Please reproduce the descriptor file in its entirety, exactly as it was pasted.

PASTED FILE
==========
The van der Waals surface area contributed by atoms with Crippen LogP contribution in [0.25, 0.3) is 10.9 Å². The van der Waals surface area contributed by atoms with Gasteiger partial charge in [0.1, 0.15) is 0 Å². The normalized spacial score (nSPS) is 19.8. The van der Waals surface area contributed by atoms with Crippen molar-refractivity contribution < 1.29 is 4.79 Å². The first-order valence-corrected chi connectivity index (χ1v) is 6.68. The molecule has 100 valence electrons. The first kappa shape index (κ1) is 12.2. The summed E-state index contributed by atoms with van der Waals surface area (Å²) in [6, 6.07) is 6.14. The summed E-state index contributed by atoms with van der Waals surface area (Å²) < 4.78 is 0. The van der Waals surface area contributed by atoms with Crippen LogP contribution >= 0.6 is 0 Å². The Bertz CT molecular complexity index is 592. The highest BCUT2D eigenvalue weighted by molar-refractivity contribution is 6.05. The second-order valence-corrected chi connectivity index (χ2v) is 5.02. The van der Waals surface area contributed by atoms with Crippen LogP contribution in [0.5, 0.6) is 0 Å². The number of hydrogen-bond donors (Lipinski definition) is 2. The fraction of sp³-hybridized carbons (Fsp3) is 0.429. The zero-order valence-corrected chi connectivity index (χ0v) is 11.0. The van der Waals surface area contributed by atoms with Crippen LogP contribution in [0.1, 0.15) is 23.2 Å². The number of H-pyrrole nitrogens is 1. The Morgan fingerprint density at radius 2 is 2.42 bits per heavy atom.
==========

The van der Waals surface area contributed by atoms with Crippen LogP contribution in [0.25, 0.3) is 10.9 Å². The van der Waals surface area contributed by atoms with Gasteiger partial charge in [0.1, 0.15) is 0 Å². The normalized spacial score (nSPS) is 19.8. The van der Waals surface area contributed by atoms with Crippen molar-refractivity contribution < 1.29 is 4.79 Å². The first-order valence-corrected chi connectivity index (χ1v) is 6.68. The molecule has 100 valence electrons. The first kappa shape index (κ1) is 12.2. The summed E-state index contributed by atoms with van der Waals surface area (Å²) in [6, 6.07) is 6.14. The summed E-state index contributed by atoms with van der Waals surface area (Å²) < 4.78 is 0. The van der Waals surface area contributed by atoms with Crippen LogP contribution >= 0.6 is 0 Å². The Bertz CT molecular complexity index is 592. The highest BCUT2D eigenvalue weighted by molar-refractivity contribution is 6.05. The second-order valence-corrected chi connectivity index (χ2v) is 5.02. The van der Waals surface area contributed by atoms with Crippen LogP contribution in [0.5, 0.6) is 0 Å². The number of hydrogen-bond donors (Lipinski definition) is 2. The fraction of sp³-hybridized carbons (Fsp3) is 0.429. The zero-order valence-corrected chi connectivity index (χ0v) is 11.0. The van der Waals surface area contributed by atoms with Crippen LogP contribution in [0.1, 0.15) is 23.2 Å². The number of H-pyrrole nitrogens is 1. The Morgan fingerprint density at radius 2 is 2.42 bits per heavy atom.